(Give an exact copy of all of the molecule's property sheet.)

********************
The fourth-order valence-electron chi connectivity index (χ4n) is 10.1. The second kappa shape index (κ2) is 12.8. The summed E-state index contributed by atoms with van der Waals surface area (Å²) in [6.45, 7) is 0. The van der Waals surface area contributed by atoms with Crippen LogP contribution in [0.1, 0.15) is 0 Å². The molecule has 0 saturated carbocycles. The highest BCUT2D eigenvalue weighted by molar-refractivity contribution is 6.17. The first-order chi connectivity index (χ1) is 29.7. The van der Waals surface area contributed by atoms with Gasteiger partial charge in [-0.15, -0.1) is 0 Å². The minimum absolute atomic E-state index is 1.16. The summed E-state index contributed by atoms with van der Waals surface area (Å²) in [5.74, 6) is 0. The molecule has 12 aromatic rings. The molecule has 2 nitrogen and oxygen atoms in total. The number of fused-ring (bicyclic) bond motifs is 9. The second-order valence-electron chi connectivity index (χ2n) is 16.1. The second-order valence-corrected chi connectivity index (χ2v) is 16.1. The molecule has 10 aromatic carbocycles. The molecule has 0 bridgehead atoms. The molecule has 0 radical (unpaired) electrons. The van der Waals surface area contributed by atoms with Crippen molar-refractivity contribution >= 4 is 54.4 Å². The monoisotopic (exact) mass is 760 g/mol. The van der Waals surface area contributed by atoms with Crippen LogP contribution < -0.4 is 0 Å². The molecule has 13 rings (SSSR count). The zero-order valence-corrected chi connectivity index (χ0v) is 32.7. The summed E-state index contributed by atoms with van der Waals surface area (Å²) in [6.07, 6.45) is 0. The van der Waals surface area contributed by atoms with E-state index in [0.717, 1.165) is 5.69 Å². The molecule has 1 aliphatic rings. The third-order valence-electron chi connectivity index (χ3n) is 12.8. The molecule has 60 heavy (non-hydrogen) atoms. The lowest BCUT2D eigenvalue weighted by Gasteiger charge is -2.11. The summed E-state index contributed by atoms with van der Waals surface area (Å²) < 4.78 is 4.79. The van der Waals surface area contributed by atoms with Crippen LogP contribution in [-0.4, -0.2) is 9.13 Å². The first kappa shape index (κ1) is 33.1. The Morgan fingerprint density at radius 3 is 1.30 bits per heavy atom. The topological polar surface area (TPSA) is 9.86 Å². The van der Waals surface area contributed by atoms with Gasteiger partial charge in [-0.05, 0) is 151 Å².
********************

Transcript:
The fourth-order valence-electron chi connectivity index (χ4n) is 10.1. The second kappa shape index (κ2) is 12.8. The summed E-state index contributed by atoms with van der Waals surface area (Å²) in [6.45, 7) is 0. The van der Waals surface area contributed by atoms with Crippen LogP contribution in [0.1, 0.15) is 0 Å². The molecule has 0 saturated carbocycles. The highest BCUT2D eigenvalue weighted by molar-refractivity contribution is 6.17. The first-order chi connectivity index (χ1) is 29.7. The van der Waals surface area contributed by atoms with Gasteiger partial charge in [-0.15, -0.1) is 0 Å². The minimum absolute atomic E-state index is 1.16. The summed E-state index contributed by atoms with van der Waals surface area (Å²) in [5.74, 6) is 0. The molecule has 12 aromatic rings. The molecule has 2 nitrogen and oxygen atoms in total. The number of fused-ring (bicyclic) bond motifs is 9. The second-order valence-electron chi connectivity index (χ2n) is 16.1. The second-order valence-corrected chi connectivity index (χ2v) is 16.1. The molecule has 10 aromatic carbocycles. The molecule has 0 bridgehead atoms. The molecule has 0 radical (unpaired) electrons. The van der Waals surface area contributed by atoms with Crippen molar-refractivity contribution >= 4 is 54.4 Å². The monoisotopic (exact) mass is 760 g/mol. The van der Waals surface area contributed by atoms with Crippen LogP contribution < -0.4 is 0 Å². The molecule has 13 rings (SSSR count). The zero-order valence-corrected chi connectivity index (χ0v) is 32.7. The summed E-state index contributed by atoms with van der Waals surface area (Å²) in [6.07, 6.45) is 0. The van der Waals surface area contributed by atoms with E-state index in [0.717, 1.165) is 5.69 Å². The molecule has 1 aliphatic rings. The third-order valence-electron chi connectivity index (χ3n) is 12.8. The molecule has 60 heavy (non-hydrogen) atoms. The lowest BCUT2D eigenvalue weighted by Gasteiger charge is -2.11. The summed E-state index contributed by atoms with van der Waals surface area (Å²) < 4.78 is 4.79. The van der Waals surface area contributed by atoms with Crippen LogP contribution in [-0.4, -0.2) is 9.13 Å². The first kappa shape index (κ1) is 33.1. The Morgan fingerprint density at radius 3 is 1.30 bits per heavy atom. The topological polar surface area (TPSA) is 9.86 Å². The van der Waals surface area contributed by atoms with Gasteiger partial charge in [-0.05, 0) is 151 Å².